A witty and mind-expanding exploration of data, with mathematician Dr Hannah Fry. This high-tech romp reveals what data is and how it is captured, stored, shared and made sense of. Fry tells the story of the engineers of the data age, people most of us have never heard of despite the fact they brought about a technological and philosophical revolution. For Hannah, the joy of data is all about spotting patterns. Hannah sees data as the essential bridge between two universes - the tangible, messy world that we see and the clean, ordered world of maths, where everything can be captured beautifully with equations. The film reveals the connection between Scrabble scores and online movie streaming, explains why a herd of dairy cows are wearing pedometers, and uncovers the network map of Wikipedia. What's the mystery link between marmalade and One Direction? The film hails the contribution of Claude Shannon, the mathematician and electrical engineer who, in an attempt to solve the problem of noisy telephone lines, devised a way to digitise all information. Shannon singlehandedly launched the 'information age'. Meanwhile, Britain's National Physical Laboratory hosts a race between its young apprentices in order to demonstrate how and why data moves quickly around modern data networks. It's all thanks to the brilliant technique first invented there in the 1960s by Welshman Donald Davies - packet switching. But what of the future? Should we be worried by the pace of change and what our own data could be used for? Ultimately, Fry concludes, data has empowered all of us. We must have machines at our side if we're to find patterns in the modern-day data deluge. But, Fry believes, regardless of AI and machine learning, it will always take us to find the meaning in them.
How do you investigate hypotheses?
An algorithm is a method of solving problems both big and small. Though computers run algorithms constantly, humans can also solve problems with algorithms. David J. Malan explains how algorithms can be used in seemingly simple situations and also complex ones.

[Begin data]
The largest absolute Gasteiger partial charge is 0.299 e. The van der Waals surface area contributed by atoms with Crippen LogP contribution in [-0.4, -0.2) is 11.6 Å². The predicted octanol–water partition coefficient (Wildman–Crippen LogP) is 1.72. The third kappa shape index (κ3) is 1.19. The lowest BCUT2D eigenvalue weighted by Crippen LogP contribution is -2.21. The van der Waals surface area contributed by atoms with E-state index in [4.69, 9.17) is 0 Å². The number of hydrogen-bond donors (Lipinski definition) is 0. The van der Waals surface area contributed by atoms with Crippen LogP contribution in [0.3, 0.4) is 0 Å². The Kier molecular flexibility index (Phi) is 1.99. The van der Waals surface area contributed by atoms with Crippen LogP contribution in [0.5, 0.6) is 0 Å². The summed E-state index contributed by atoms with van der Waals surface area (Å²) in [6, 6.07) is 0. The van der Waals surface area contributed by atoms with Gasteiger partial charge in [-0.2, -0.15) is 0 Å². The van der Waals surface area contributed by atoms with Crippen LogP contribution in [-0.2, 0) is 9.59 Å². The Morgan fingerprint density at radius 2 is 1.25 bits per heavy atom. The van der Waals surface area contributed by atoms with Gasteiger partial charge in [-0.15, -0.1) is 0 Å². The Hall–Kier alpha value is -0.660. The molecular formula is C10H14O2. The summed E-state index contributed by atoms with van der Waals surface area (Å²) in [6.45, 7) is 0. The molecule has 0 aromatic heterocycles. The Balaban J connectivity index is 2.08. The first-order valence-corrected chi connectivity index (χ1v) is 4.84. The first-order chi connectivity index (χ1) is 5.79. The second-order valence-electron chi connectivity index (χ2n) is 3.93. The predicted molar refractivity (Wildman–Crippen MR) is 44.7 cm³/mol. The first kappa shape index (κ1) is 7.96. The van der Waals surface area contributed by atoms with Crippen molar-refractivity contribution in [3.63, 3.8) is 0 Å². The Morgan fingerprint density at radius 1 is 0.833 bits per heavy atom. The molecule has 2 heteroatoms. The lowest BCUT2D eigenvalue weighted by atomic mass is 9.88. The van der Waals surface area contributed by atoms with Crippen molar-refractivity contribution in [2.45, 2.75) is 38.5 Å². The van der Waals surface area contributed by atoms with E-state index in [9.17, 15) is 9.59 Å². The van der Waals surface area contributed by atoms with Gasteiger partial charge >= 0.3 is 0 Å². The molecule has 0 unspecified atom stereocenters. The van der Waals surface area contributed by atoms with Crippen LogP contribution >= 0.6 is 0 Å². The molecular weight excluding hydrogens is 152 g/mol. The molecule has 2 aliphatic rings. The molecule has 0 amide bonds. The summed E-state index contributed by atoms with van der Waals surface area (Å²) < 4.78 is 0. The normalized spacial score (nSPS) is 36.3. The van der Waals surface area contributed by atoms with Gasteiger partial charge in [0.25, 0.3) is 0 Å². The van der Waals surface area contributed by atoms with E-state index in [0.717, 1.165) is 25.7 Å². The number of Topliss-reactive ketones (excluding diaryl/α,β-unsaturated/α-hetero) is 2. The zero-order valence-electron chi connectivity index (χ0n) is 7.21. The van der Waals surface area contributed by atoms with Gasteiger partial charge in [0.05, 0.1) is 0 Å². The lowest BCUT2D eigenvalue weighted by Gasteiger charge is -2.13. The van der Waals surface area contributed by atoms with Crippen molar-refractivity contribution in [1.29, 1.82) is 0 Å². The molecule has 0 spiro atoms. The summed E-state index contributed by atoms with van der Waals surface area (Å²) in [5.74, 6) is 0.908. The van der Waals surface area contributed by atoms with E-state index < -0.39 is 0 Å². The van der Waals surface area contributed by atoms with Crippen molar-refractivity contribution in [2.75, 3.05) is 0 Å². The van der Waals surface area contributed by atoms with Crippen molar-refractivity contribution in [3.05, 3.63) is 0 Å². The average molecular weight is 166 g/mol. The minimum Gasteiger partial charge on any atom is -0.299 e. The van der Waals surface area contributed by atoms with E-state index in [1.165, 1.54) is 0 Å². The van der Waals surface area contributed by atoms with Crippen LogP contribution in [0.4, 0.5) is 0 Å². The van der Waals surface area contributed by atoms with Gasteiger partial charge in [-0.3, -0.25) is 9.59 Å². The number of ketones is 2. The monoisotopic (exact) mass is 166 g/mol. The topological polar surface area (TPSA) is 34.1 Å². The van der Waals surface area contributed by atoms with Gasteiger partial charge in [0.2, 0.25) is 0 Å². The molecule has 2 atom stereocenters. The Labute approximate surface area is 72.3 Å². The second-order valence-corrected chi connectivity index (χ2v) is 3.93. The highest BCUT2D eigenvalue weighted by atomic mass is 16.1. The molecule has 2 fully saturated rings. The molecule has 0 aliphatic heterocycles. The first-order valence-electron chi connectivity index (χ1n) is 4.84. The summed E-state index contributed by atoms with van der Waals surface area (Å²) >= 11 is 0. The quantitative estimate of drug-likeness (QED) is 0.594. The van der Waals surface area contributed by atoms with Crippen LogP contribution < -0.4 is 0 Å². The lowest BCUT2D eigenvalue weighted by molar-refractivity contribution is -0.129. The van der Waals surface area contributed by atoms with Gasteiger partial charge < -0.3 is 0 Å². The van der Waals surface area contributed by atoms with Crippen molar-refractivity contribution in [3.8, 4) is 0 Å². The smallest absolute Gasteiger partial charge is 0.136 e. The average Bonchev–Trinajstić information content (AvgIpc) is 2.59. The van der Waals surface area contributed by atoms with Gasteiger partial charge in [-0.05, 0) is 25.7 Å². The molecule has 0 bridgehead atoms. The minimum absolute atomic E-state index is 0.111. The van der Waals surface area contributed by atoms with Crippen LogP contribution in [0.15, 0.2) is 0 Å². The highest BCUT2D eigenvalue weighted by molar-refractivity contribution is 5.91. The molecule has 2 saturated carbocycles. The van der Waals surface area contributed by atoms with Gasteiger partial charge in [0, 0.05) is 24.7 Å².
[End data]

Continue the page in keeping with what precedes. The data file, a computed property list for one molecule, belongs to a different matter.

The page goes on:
One hundred green-eyed logicians have been imprisoned on an island by a mad dictator. Their only hope for freedom lies in the answer to one famously difficult logic puzzle. Can you solve it? Alex Gendler walks us through this green-eyed riddle.
Why are most manhole covers round? Sure it makes them easy to roll, and slide into place in any alignment. But there’s another, more compelling reason, involving a peculiar geometric property of circles and other shapes. Marc Chamberland explains curves of constant width and Barbier’s theorem.
Using the fundamentals of set theory, explore the mind-bending concept of the "infinity of infinities" -- and how it led mathematicians to conclude that math itself contains unanswerable questions.
Stuff happens. The weather forecast says it’s sunny, but you just got drenched. You got a flu shot—but you’re sick in bed with the flu. Your best friend from Boston met your other best friend from San Francisco. Coincidentally. What are the odds? Risk, probability, chance, coincidence—they play a significant role in the way we make decisions about health, education, relationships, and money. But where does this data come from and what does it really mean?
World Science Festival • 2015 • Math